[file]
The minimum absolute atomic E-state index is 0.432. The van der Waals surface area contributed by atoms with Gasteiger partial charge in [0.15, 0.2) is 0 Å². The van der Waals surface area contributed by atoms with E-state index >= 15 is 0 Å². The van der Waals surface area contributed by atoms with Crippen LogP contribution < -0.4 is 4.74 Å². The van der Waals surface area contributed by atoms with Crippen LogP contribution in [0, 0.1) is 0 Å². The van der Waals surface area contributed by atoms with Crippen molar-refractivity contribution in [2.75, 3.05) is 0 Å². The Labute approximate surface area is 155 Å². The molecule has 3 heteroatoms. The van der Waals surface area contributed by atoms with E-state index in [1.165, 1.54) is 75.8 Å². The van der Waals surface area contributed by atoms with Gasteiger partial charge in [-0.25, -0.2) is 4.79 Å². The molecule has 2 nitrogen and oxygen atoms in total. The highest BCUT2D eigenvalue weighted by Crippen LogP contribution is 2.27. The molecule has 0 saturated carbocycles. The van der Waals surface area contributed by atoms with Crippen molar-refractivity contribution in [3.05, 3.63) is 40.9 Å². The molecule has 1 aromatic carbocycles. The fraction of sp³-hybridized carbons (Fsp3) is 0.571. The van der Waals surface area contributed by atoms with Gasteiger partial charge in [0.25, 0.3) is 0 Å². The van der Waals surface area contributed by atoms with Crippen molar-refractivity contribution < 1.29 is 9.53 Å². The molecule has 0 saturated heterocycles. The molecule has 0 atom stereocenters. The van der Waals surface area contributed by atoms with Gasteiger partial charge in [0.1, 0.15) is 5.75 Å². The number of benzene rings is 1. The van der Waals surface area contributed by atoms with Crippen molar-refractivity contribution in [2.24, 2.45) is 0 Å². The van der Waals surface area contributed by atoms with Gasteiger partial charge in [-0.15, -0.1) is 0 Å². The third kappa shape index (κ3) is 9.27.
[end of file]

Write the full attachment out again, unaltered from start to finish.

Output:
The minimum absolute atomic E-state index is 0.432. The van der Waals surface area contributed by atoms with Gasteiger partial charge in [0.15, 0.2) is 0 Å². The van der Waals surface area contributed by atoms with E-state index >= 15 is 0 Å². The van der Waals surface area contributed by atoms with Crippen LogP contribution < -0.4 is 4.74 Å². The van der Waals surface area contributed by atoms with Crippen LogP contribution in [0, 0.1) is 0 Å². The van der Waals surface area contributed by atoms with Crippen molar-refractivity contribution in [2.75, 3.05) is 0 Å². The Labute approximate surface area is 155 Å². The molecule has 3 heteroatoms. The van der Waals surface area contributed by atoms with E-state index in [1.165, 1.54) is 75.8 Å². The van der Waals surface area contributed by atoms with Gasteiger partial charge in [-0.25, -0.2) is 4.79 Å². The molecule has 2 nitrogen and oxygen atoms in total. The highest BCUT2D eigenvalue weighted by Crippen LogP contribution is 2.27. The molecule has 0 saturated carbocycles. The van der Waals surface area contributed by atoms with Crippen molar-refractivity contribution in [3.05, 3.63) is 40.9 Å². The molecule has 1 aromatic carbocycles. The fraction of sp³-hybridized carbons (Fsp3) is 0.571. The van der Waals surface area contributed by atoms with Gasteiger partial charge in [0.25, 0.3) is 0 Å². The van der Waals surface area contributed by atoms with Crippen molar-refractivity contribution < 1.29 is 9.53 Å². The molecule has 0 saturated heterocycles. The molecule has 0 atom stereocenters. The van der Waals surface area contributed by atoms with Gasteiger partial charge in [0.1, 0.15) is 5.75 Å². The number of benzene rings is 1. The van der Waals surface area contributed by atoms with Crippen molar-refractivity contribution in [2.24, 2.45) is 0 Å². The van der Waals surface area contributed by atoms with Gasteiger partial charge in [-0.15, -0.1) is 0 Å². The third kappa shape index (κ3) is 9.27.